The novel begins with a frame-within-a-frame structure, first narrated by Captain Robert Walton, who has rescued Victor Frankenstein during an Arctic expedition and writes about the encounter to his sister. Frankenstein, though “nearly frozen, and his body dreadfully emaciated by fatigue and suffering,” is to Walton a “divine wanderer,” a potential friend of merit and intellect. Frankenstein, believing Walton might learn from his tale, decides to recount the story of his doomed history and destiny. He is now waiting “but for one event, and then I shall repose in peace.”

Chapter 1 commences in Frankenstein’s voice as he describes his birth as a Genevese (Genevan) to a family of distinction, while also introducing his honorable father, his gentle cousin Elizabeth, and his gallant friend Henry Clerval. Early on, Frankenstein says, he developed a predilection for natural philosophy and science, particularly taken with the prospect of “raising of ghosts or devils.”

Frankenstein recounts toiling away at the University of Ingolstadt, enticed by the infinite potential of science. He zeroes in on the “causes of life”: “Life and death appeared to me ideal bounds, which I should first break through, and pour a torrent of light into our dark world. A new species would bless me as its creator and source; many happy and excellent natures would owe their being to me. No father could claim the gratitude of his child so completely as I should deserve theirs.” Frankenstein describes “a resistless, and almost frantic, impulse” urging him forward.

After two years’ work, the moment arrives. The Creature comes to life: “I saw the dull yellow eye of the creature open; it breathed hard, and a convulsive motion agitated its limbs.” It is a shock: ”I had selected his features as beautiful. Beautiful! — Great God! His yellow skin scarcely covered the work of muscles and arteries beneath; his hair was of a lustrous black, and flowing; his teeth of a pearly whiteness; but these luxuriances only formed a more horrid contrast with his watery eyes, that seemed almost of the same colour as the dun white sockets in which they were set, his shrivelled complexion and straight black lips.”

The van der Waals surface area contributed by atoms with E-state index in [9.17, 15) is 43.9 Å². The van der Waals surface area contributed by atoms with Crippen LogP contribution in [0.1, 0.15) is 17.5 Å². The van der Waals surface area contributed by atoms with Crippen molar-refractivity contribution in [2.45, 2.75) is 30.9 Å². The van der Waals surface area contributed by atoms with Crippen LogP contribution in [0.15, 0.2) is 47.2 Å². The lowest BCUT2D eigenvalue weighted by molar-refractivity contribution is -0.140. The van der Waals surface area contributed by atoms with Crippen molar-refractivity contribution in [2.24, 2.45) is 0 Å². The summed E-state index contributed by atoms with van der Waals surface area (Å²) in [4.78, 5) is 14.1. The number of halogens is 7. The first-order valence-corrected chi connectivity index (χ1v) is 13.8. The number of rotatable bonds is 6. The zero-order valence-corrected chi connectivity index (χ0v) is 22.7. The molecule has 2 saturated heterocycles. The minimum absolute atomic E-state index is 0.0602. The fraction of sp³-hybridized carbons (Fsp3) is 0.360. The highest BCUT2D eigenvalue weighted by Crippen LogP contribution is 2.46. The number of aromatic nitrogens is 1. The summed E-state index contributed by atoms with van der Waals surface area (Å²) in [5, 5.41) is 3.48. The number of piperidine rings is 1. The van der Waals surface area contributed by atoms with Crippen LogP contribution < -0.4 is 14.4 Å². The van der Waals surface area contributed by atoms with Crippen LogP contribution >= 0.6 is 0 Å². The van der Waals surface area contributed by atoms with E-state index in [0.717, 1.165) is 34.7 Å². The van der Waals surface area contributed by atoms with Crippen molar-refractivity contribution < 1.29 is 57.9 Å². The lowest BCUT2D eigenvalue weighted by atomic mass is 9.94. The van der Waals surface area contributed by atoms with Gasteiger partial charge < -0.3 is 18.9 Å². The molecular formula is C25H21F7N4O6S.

The monster disappears. Overcome with “nervous fever,” Frankenstein is nursed by his friend Clerval. Then comes news of the brutal murder of his young brother, William. Traveling home, he sees the monster illuminated by lightning and realizes “he was the murderer!” Horrors continue as former servant and family friend Justine Moritz — framed by the Creature — is executed for the murder. Frankenstein considers himself “the true murderer.”

Seeking solace in nature, Frankenstein ascends Montanvert, near Mont Blanc. Just as he feels “something like joy,” he sees the Creature, bounding over the ice, “advancing towards me with superhuman speed.” The Creature speaks: "Believe me, Frankenstein: I was benevolent; my soul glowed with love and humanity: but am I not alone, miserably alone? You, my creator, abhor me; what hope can I gather from your fellow-creatures, who owe me nothing? they spurn and hate me…. Yet it is in your power to recompense me, and deliver them from an evil which it only remains for you to make so great."